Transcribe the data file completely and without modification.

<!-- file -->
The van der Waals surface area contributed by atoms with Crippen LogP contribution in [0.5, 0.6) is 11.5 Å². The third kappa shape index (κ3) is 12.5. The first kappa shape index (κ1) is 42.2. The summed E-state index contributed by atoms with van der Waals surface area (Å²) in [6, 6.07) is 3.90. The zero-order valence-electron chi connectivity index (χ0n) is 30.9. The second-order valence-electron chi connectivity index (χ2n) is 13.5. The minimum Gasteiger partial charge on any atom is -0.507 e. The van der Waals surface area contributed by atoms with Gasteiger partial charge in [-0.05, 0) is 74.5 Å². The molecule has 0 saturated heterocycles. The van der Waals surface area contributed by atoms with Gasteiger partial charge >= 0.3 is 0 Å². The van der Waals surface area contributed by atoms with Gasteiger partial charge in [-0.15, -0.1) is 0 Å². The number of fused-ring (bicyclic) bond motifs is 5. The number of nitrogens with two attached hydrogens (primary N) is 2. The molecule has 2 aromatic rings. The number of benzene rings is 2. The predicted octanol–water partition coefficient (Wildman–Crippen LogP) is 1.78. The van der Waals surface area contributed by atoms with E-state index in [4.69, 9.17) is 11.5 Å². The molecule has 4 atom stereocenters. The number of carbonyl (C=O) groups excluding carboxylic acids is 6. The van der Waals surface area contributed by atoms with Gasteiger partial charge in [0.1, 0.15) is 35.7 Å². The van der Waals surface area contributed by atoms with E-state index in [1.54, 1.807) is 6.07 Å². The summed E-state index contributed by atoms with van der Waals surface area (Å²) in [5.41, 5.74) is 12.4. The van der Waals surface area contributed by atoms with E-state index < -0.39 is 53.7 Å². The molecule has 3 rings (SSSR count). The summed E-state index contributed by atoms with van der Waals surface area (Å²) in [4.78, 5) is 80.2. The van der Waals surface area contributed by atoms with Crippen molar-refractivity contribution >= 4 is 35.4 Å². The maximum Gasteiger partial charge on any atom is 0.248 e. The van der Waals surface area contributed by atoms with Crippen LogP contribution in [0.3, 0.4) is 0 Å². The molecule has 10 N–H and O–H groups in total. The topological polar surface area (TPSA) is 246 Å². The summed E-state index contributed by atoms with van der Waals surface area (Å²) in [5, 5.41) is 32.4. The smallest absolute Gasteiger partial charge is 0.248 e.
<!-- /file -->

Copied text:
The van der Waals surface area contributed by atoms with Crippen LogP contribution in [0.5, 0.6) is 11.5 Å². The third kappa shape index (κ3) is 12.5. The first kappa shape index (κ1) is 42.2. The summed E-state index contributed by atoms with van der Waals surface area (Å²) in [6, 6.07) is 3.90. The zero-order valence-electron chi connectivity index (χ0n) is 30.9. The second-order valence-electron chi connectivity index (χ2n) is 13.5. The minimum Gasteiger partial charge on any atom is -0.507 e. The van der Waals surface area contributed by atoms with Gasteiger partial charge in [-0.05, 0) is 74.5 Å². The molecule has 0 saturated heterocycles. The van der Waals surface area contributed by atoms with Gasteiger partial charge >= 0.3 is 0 Å². The van der Waals surface area contributed by atoms with Gasteiger partial charge in [-0.15, -0.1) is 0 Å². The number of fused-ring (bicyclic) bond motifs is 5. The number of nitrogens with two attached hydrogens (primary N) is 2. The molecule has 2 aromatic rings. The number of benzene rings is 2. The predicted octanol–water partition coefficient (Wildman–Crippen LogP) is 1.78. The van der Waals surface area contributed by atoms with E-state index in [4.69, 9.17) is 11.5 Å². The molecule has 4 atom stereocenters. The number of carbonyl (C=O) groups excluding carboxylic acids is 6. The van der Waals surface area contributed by atoms with Gasteiger partial charge in [0.1, 0.15) is 35.7 Å². The van der Waals surface area contributed by atoms with E-state index in [1.54, 1.807) is 6.07 Å². The summed E-state index contributed by atoms with van der Waals surface area (Å²) in [5.41, 5.74) is 12.4. The van der Waals surface area contributed by atoms with E-state index < -0.39 is 53.7 Å². The molecule has 3 rings (SSSR count). The summed E-state index contributed by atoms with van der Waals surface area (Å²) in [4.78, 5) is 80.2. The van der Waals surface area contributed by atoms with Crippen molar-refractivity contribution >= 4 is 35.4 Å². The maximum Gasteiger partial charge on any atom is 0.248 e. The van der Waals surface area contributed by atoms with Crippen LogP contribution in [0.3, 0.4) is 0 Å². The molecule has 10 N–H and O–H groups in total. The topological polar surface area (TPSA) is 246 Å². The summed E-state index contributed by atoms with van der Waals surface area (Å²) in [5, 5.41) is 32.4. The smallest absolute Gasteiger partial charge is 0.248 e.